Association of Africans Living in Vermont Vermont State Refugee Coordinator - PowerPoint PPT Presentation

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Association of Africans Living in Vermont Vermont State Refugee Coordinator

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7 Nationalities: Somalia (23); DRC (15); Sudan (7); 4 Others (9) N=54 ... SUD more; SOM less; DRC mixed ... Age 0-5 years: 1.08 children (DRC: 0.8; SOM: 1.52) ... – PowerPoint PPT presentation

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Title: Association of Africans Living in Vermont Vermont State Refugee Coordinator


1
Association of Africans Living in Vermont /
Vermont State Refugee Coordinator Needs
Assessment Results RISP-Net Presentation
20 October 2005
George J. Wright 10-20-2005
2
George J. Wright 10-20-2005
3
Study Purpose
  • To discover the transitional concerns of
    Vermonts resettled African communities, as
    identified by them

Use Data for AALV grant proposals Use Data for
social service program planning
George J. Wright 10-20-2005
4
Methodology
  • Influencing academic work Valtonen 2004 Zetter
    et al 2002 Jacobsen Landau 2003
  • Randomized sampling (next slide)
  • Survey-based interviews
  • In own language, translated by trained
    interviewer
  • Quantitative, codable, measurable data
  • Data entry Excel Data analysis SPSS

George J. Wright 10-20-2005
5
Sampling
  • Identifying the universe by nationality and
    date of arrival in U.S.
  • Original design vs. actual
  • Focus on households vs. individuals for many
    questions

George J. Wright 10-20-2005
6
Sample Characteristics
  • 7 Nationalities Somalia (23) DRC (15) Sudan
    (7) 4 Others (9) N54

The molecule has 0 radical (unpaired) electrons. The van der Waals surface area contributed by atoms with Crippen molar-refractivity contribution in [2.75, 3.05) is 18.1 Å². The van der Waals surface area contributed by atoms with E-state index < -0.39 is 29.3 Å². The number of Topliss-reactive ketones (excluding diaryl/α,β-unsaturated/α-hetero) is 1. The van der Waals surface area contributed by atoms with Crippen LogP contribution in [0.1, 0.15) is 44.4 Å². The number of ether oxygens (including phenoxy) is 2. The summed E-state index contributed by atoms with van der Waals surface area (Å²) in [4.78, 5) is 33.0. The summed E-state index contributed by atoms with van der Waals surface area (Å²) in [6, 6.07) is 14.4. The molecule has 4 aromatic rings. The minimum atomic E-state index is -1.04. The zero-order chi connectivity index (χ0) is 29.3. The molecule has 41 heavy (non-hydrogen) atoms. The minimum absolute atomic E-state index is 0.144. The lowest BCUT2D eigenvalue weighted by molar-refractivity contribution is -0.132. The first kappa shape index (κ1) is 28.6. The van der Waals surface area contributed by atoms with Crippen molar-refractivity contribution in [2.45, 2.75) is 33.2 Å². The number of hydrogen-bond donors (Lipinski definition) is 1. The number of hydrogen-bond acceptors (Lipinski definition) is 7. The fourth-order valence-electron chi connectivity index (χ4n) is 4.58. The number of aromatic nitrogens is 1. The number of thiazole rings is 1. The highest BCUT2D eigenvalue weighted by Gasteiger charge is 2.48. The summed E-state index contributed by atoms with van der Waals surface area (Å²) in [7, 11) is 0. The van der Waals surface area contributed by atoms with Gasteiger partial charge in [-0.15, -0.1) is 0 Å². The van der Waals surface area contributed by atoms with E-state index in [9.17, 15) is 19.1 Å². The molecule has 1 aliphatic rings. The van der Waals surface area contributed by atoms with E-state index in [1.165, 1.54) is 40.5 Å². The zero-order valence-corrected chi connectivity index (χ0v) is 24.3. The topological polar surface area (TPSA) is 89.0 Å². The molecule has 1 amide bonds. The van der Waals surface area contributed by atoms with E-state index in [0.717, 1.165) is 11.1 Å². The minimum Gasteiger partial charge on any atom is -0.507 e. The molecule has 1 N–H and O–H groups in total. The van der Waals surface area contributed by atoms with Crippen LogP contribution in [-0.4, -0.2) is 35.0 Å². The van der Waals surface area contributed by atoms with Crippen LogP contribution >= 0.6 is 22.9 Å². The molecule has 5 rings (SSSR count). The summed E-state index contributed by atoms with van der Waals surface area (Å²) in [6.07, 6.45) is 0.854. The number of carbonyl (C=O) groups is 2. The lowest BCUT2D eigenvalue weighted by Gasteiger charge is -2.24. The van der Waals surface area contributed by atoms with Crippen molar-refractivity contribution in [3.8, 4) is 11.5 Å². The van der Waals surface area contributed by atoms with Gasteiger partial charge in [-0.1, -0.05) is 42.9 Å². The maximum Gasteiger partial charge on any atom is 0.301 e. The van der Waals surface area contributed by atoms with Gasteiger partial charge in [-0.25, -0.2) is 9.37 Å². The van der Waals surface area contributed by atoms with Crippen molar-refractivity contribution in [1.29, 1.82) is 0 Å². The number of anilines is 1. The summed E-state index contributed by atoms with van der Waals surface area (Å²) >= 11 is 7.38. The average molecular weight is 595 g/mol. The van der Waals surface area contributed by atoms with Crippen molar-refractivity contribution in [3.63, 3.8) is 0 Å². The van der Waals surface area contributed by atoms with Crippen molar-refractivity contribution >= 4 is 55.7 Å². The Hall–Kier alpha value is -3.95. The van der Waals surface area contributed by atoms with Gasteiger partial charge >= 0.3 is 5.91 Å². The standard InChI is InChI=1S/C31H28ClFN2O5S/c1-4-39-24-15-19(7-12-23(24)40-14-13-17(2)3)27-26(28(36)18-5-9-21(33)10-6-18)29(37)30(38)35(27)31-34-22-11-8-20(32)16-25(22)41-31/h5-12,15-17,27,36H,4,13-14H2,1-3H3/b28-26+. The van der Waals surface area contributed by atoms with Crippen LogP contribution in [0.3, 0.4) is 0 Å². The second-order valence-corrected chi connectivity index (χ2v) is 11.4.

• Average length from Date of Arrival 1.82 years
    (July/August 2003) Span 99-05
  • All adults gender not recorded
  • 3 secondary migrants
  • Residence Burlington (34) Winooski (13) South
    Burlington (4) Colchester (2) Montpelier/Barre
    (1)

George J. Wright 10-20-2005
7
KEY FINDINGS
George J. Wright 10-20-2005
8
Importance of Concern
George J. Wright 10-20-2005
9
Self-Perceived English Ability
ENGLISH ABILITY
  • SUD more SOM less DRC mixed
  • Individuals with less English were more likely
    to request an interpreter Good
  • 61 of individuals would take more English
    classes if offered

George J. Wright 10-20-2005
10
Income and Basic Needs
HOURLY WAGE
MONEY ENOUGH TO SUPPORT FAMILY?
George J. Wright 10-20-2005
11
Income and Basic Needs
WORRY ABOUT BASIC NEEDS
George J. Wright 10-20-2005
12
Housing
George J. Wright 10-20-2005
13
Housing
  • Large Families
  • Age 0-5 years 1.08 children (DRC 0.8 SOM
    1.52)
  • Age 6-17 years 1.68 children (DRC 1.24 SOM
    2.35)
  • No individuals in households gt65 years

George J. Wright 10-20-2005
14
Housing
  • 68.5 of all households are 2 or 3 BR apartments
  • Only 35 of households live in publicly managed
    housing units (does not include Section 8
    vouchers)

RENT AMOUNT PER MONTH
George J. Wright 10-20-2005
15
Education
  • Nearly 60 of individuals surveyed are pursuing
    adult education (presumably including English
    language classes)
  • 64 of households have children in school
  • 34 of 36 individuals said they would contact
    their childs school if they needed to

George J. Wright 10-20-2005
16
Healthcare
HEALTHCARE COVERAGE
DENTAL COVERAGE
George J. Wright 10-20-2005
17
Healthcare
UNDERSTAND AMERICAN HEALTHCARE SYSTEM
UNDERSTAND ONES OWN COVERAGE
George J. Wright 10-20-2005
18
Healthcare
  • 87 of participants were satisfied with their
    doctor and hospital visits

George J. Wright 10-20-2005
19
Point-of-Service
  • What organizations do you receive assistance
    from? (some answered more than one)
  • VRRP 35
  • DHHS 35
  • DET 4
  • No service providers 28
  • DRC generally remarked no providers

George J. Wright 10-20-2005
20
Point-of-Service
HAS THIS ASSISTANCE BEEN HELPFUL?
George J. Wright 10-20-2005
21
Conclusions
  • African population in Vermont is generally very
    young, newly arrived, and growing
  • Families are large and in need of assistance
  • Functional as opposed to social transitional
    issues are of greatest concern to participants
    (e.g. employment, healthcare, housing vs.
    orientation to American society)
  • Surprisingly few mainstream organizations were
    identified as service providers

George J. Wright 10-20-2005
22
Conclusions
  • Family sizes will likely continue to financially
    dog households if upward income mobility is not
    realized self-sufficiency is in question
  • More accommodating culturally and linguistically
    appropriate services, paired with greater
    education of mainstream organizations should
    improve utilization of services

George J. Wright 10-20-2005
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